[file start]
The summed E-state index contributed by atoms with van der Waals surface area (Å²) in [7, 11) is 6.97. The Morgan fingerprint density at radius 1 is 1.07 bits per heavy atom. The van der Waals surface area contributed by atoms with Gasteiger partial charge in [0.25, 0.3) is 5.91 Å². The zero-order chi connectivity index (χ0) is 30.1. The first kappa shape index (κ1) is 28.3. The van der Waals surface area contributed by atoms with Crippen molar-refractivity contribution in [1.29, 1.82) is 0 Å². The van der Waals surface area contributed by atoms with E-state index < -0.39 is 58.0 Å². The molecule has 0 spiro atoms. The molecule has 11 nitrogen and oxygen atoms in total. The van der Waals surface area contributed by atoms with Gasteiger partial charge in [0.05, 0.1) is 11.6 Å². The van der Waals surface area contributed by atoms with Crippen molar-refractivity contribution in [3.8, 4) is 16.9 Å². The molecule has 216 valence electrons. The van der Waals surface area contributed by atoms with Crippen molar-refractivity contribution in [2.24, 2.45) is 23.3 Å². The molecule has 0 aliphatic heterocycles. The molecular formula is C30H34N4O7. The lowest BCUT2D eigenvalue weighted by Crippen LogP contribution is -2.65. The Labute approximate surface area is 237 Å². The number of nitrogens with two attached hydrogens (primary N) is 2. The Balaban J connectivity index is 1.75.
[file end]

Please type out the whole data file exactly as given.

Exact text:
The summed E-state index contributed by atoms with van der Waals surface area (Å²) in [7, 11) is 6.97. The Morgan fingerprint density at radius 1 is 1.07 bits per heavy atom. The van der Waals surface area contributed by atoms with Gasteiger partial charge in [0.25, 0.3) is 5.91 Å². The zero-order chi connectivity index (χ0) is 30.1. The first kappa shape index (κ1) is 28.3. The van der Waals surface area contributed by atoms with Crippen molar-refractivity contribution in [1.29, 1.82) is 0 Å². The van der Waals surface area contributed by atoms with E-state index < -0.39 is 58.0 Å². The molecule has 0 spiro atoms. The molecule has 11 nitrogen and oxygen atoms in total. The van der Waals surface area contributed by atoms with Gasteiger partial charge in [0.05, 0.1) is 11.6 Å². The van der Waals surface area contributed by atoms with Crippen molar-refractivity contribution in [3.8, 4) is 16.9 Å². The molecule has 216 valence electrons. The van der Waals surface area contributed by atoms with Crippen molar-refractivity contribution in [2.24, 2.45) is 23.3 Å². The molecule has 0 aliphatic heterocycles. The molecular formula is C30H34N4O7. The lowest BCUT2D eigenvalue weighted by Crippen LogP contribution is -2.65. The Labute approximate surface area is 237 Å². The number of nitrogens with two attached hydrogens (primary N) is 2. The Balaban J connectivity index is 1.75.